Containers on Compute Engine | Compute Engine Documentation | Google Cloud
Software containers are a convenient way to run your apps in multiple isolated user-space instances. You can run containers on Linux or Windows Server public VM images, or on a Container-Optimized OS image. Containers let your apps run with fewer dependencies on the host virtual machine (VM) and run independently from other containerized apps that you deploy to the same VM instance.
Images | Compute Engine Documentation | Google Cloud
Use operating system images to create boot disks for your instances. You can use one of the following image types: You can use most public images at no additional cost, but there are some premium images that do add additional cost to your instances.
Creating and configuring instances | Container-Optimized OS | Google Cloud
There are two ways to create and configure Compute Engine instances running Container-Optimized OS from Google. For simple scenarios where you want to run a single container on a VM or on each VM in a managed instance group, you can specify a container image and optional configuration parameters when you define the instance or instance template.
Cloud config examples - cloud-init 22.1 documentation
cloud-config # Add groups to the system # The following example adds the ubuntu group with members 'root' and 'sys' # and the empty group cloud-users. groups : - ubuntu : [ root , sys ] - cloud-users # Add users to the system. Users are added after groups are added.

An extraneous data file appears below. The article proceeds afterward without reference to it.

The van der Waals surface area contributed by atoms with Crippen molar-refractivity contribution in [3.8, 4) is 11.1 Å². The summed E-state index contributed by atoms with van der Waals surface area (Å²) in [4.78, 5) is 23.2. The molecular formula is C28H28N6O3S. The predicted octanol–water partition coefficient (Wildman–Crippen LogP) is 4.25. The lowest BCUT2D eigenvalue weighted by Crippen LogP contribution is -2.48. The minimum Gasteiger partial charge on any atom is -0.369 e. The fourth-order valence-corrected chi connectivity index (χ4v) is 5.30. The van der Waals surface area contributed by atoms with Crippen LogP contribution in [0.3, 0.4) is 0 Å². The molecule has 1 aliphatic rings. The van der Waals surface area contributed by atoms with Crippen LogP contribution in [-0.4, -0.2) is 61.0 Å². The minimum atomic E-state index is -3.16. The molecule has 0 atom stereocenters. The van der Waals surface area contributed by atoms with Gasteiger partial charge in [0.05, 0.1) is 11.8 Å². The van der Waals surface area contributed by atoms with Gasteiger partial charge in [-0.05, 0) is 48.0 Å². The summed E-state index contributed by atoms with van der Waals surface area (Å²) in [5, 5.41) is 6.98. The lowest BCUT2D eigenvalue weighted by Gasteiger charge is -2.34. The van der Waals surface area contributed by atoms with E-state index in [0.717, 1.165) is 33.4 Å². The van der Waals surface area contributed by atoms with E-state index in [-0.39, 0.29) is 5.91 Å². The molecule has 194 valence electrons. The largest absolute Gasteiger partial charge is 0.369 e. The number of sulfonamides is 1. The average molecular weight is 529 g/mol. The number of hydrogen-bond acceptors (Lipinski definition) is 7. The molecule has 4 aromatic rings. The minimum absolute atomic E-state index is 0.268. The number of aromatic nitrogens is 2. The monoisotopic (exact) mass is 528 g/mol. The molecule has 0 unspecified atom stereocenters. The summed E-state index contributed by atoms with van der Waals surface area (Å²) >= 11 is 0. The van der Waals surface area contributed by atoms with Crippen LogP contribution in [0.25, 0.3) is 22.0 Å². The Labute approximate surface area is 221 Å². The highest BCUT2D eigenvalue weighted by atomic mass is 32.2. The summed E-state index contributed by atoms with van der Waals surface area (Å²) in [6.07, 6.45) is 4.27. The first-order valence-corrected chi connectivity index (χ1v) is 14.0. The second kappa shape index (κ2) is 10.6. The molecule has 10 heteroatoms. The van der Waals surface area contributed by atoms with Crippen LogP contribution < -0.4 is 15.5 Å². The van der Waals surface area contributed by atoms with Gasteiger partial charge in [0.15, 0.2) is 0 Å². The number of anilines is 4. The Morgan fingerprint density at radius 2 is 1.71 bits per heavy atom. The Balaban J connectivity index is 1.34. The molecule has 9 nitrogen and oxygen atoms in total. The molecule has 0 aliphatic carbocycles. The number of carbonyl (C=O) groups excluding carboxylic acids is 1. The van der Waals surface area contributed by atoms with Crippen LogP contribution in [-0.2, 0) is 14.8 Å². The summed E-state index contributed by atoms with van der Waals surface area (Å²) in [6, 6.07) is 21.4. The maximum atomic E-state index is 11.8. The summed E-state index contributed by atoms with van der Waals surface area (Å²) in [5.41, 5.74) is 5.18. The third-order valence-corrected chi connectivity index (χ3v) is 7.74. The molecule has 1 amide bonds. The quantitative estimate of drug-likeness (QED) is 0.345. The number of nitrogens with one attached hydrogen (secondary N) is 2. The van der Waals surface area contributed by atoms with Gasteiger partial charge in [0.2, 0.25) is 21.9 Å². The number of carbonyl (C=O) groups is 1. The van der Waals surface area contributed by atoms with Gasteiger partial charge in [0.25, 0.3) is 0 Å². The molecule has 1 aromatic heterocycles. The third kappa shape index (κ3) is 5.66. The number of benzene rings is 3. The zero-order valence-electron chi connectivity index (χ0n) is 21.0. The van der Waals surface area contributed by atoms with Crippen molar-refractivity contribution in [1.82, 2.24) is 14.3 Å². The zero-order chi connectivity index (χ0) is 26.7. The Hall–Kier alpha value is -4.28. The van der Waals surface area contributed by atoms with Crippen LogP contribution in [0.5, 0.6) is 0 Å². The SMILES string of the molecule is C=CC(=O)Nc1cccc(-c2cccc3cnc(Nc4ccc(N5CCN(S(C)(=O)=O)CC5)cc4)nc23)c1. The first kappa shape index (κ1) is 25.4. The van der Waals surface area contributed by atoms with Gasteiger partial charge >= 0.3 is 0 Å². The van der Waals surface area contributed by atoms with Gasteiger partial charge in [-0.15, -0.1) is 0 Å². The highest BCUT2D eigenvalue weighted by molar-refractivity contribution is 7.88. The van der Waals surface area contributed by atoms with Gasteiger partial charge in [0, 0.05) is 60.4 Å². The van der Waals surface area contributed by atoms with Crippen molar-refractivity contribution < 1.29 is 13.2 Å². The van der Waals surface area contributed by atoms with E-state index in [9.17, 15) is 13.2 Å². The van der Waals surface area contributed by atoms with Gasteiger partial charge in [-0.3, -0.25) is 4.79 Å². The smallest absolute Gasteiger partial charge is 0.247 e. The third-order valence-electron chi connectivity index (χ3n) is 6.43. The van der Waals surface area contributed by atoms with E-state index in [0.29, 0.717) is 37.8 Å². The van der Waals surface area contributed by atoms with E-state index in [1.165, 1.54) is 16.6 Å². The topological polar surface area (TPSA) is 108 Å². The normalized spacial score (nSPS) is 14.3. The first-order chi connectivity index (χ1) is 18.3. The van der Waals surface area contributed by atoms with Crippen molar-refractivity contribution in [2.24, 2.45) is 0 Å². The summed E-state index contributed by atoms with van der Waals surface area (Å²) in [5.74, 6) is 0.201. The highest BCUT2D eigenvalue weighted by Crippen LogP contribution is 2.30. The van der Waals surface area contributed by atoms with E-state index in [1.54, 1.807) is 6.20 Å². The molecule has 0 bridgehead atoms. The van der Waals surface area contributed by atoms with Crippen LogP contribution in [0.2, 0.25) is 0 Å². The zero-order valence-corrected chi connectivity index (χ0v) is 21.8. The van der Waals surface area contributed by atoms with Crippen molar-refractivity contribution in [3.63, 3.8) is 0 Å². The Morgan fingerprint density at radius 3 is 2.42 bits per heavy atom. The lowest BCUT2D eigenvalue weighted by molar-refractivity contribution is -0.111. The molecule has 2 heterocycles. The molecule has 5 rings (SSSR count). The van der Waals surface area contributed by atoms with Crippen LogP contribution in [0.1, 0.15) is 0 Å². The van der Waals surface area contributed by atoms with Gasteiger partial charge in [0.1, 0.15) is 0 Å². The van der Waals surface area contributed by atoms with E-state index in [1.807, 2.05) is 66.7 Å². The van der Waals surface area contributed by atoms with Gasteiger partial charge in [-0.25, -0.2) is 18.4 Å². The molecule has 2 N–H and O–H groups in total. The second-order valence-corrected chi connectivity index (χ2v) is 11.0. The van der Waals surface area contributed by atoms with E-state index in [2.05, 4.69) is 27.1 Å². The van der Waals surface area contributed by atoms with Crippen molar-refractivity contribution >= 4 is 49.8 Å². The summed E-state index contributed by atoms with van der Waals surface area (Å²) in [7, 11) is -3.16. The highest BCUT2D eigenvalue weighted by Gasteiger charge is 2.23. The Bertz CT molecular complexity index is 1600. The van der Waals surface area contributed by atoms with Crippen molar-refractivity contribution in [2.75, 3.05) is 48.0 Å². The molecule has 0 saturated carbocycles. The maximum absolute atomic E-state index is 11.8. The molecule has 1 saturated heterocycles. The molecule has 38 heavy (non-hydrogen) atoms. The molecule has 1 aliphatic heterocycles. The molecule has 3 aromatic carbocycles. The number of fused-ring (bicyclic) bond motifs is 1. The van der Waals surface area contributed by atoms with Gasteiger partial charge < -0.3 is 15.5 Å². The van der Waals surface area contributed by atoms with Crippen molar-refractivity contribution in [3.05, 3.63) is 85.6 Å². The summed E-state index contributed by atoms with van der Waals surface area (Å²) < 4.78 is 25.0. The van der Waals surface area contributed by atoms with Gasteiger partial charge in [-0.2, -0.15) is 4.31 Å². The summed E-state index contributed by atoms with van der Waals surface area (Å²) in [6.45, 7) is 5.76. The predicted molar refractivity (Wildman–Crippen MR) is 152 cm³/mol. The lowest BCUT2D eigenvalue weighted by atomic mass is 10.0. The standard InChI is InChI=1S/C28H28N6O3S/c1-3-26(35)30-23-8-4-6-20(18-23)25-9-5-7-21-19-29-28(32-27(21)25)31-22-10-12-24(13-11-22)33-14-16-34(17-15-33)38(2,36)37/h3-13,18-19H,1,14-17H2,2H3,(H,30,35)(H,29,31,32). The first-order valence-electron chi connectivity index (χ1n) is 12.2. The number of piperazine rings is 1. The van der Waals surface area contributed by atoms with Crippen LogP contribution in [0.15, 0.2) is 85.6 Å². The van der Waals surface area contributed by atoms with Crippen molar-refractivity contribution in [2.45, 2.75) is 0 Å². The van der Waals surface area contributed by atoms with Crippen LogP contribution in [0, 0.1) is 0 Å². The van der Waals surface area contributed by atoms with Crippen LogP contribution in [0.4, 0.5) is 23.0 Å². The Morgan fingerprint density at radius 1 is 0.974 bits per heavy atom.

Networking in Compose
This page applies to Compose file formats version 2 and higher. Networking features are not supported for Compose file version 1 (deprecated). By default Compose sets up a single network for your app. Each container for a service joins the default network and is both reachable by other containers on that network, and discoverable by them at a hostname identical to the container name.
enable Google Container Registry API first
Authentication methods | Container Registry documentation | Google Cloud
This page describes how to configure a third-party client to authenticate with Container Registry. Google Cloud services that integrate with Container Registry are preconfigured with permissions to access repositories in the same project. You do not need to configure authentication for these services, but you should verify that permissions are appropriately configured.
Pushing and pulling images | Container Registry documentation | Google Cloud
Pushing (uploading) and pulling (downloading) images are two of the most common Container Registry tasks. This document focuses on pushing and pulling images with Docker. Note: Starting with GKE node version 1.19, the default node image for Linux nodes is the Container-Optimized OS with Containerd ( cos_containerd) variant instead of the Container-Optimized OS with Docker ( cos) variant.